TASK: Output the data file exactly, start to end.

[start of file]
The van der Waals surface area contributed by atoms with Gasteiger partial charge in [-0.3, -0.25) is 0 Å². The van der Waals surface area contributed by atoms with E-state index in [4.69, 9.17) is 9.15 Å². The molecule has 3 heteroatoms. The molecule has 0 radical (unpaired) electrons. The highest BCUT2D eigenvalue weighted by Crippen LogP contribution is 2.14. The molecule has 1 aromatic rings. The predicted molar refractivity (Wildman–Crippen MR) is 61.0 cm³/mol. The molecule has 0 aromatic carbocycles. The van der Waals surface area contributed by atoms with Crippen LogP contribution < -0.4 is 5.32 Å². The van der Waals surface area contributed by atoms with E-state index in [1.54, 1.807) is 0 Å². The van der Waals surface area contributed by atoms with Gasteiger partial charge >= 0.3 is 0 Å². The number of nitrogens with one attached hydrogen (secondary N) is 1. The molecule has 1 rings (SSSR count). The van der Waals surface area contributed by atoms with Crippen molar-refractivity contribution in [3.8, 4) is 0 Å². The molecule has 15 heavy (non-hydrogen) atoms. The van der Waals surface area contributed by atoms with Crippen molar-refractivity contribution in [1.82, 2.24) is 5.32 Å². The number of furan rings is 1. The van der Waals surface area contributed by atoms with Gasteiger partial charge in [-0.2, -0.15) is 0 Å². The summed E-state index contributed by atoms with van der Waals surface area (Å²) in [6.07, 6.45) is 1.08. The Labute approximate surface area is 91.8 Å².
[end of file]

The van der Waals surface area contributed by atoms with Gasteiger partial charge in [-0.3, -0.25) is 0 Å². The van der Waals surface area contributed by atoms with E-state index in [4.69, 9.17) is 9.15 Å². The molecule has 3 heteroatoms. The molecule has 0 radical (unpaired) electrons. The highest BCUT2D eigenvalue weighted by Crippen LogP contribution is 2.14. The molecule has 1 aromatic rings. The predicted molar refractivity (Wildman–Crippen MR) is 61.0 cm³/mol. The molecule has 0 aromatic carbocycles. The van der Waals surface area contributed by atoms with Crippen LogP contribution < -0.4 is 5.32 Å². The van der Waals surface area contributed by atoms with E-state index in [1.54, 1.807) is 0 Å². The van der Waals surface area contributed by atoms with Gasteiger partial charge >= 0.3 is 0 Å². The number of nitrogens with one attached hydrogen (secondary N) is 1. The molecule has 1 rings (SSSR count). The van der Waals surface area contributed by atoms with Crippen molar-refractivity contribution in [3.8, 4) is 0 Å². The molecule has 15 heavy (non-hydrogen) atoms. The van der Waals surface area contributed by atoms with Crippen molar-refractivity contribution in [1.82, 2.24) is 5.32 Å². The number of furan rings is 1. The van der Waals surface area contributed by atoms with Gasteiger partial charge in [-0.2, -0.15) is 0 Å². The summed E-state index contributed by atoms with van der Waals surface area (Å²) in [6.07, 6.45) is 1.08. The Labute approximate surface area is 91.8 Å².